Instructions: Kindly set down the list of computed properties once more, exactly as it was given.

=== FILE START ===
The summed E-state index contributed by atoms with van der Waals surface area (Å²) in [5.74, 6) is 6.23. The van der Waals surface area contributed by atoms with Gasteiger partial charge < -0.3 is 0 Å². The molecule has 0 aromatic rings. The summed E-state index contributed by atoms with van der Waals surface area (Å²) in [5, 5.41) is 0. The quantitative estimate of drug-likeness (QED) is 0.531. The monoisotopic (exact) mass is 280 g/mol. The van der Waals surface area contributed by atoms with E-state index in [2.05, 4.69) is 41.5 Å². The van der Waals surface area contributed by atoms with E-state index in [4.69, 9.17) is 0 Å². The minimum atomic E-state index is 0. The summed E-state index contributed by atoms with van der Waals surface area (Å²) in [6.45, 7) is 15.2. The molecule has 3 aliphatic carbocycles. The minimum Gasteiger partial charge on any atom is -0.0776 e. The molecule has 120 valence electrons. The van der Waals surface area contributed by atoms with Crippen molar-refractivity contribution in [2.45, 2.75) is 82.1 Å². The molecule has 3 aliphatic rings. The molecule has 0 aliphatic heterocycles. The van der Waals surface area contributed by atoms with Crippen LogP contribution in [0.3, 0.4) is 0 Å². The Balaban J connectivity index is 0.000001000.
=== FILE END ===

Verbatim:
The summed E-state index contributed by atoms with van der Waals surface area (Å²) in [5.74, 6) is 6.23. The van der Waals surface area contributed by atoms with Gasteiger partial charge < -0.3 is 0 Å². The molecule has 0 aromatic rings. The summed E-state index contributed by atoms with van der Waals surface area (Å²) in [5, 5.41) is 0. The quantitative estimate of drug-likeness (QED) is 0.531. The monoisotopic (exact) mass is 280 g/mol. The van der Waals surface area contributed by atoms with E-state index in [2.05, 4.69) is 41.5 Å². The van der Waals surface area contributed by atoms with E-state index in [4.69, 9.17) is 0 Å². The minimum atomic E-state index is 0. The summed E-state index contributed by atoms with van der Waals surface area (Å²) in [6.45, 7) is 15.2. The molecule has 3 aliphatic carbocycles. The minimum Gasteiger partial charge on any atom is -0.0776 e. The molecule has 120 valence electrons. The van der Waals surface area contributed by atoms with Crippen molar-refractivity contribution in [2.45, 2.75) is 82.1 Å². The molecule has 3 aliphatic rings. The molecule has 0 aliphatic heterocycles. The van der Waals surface area contributed by atoms with Crippen LogP contribution in [0.3, 0.4) is 0 Å². The Balaban J connectivity index is 0.000001000.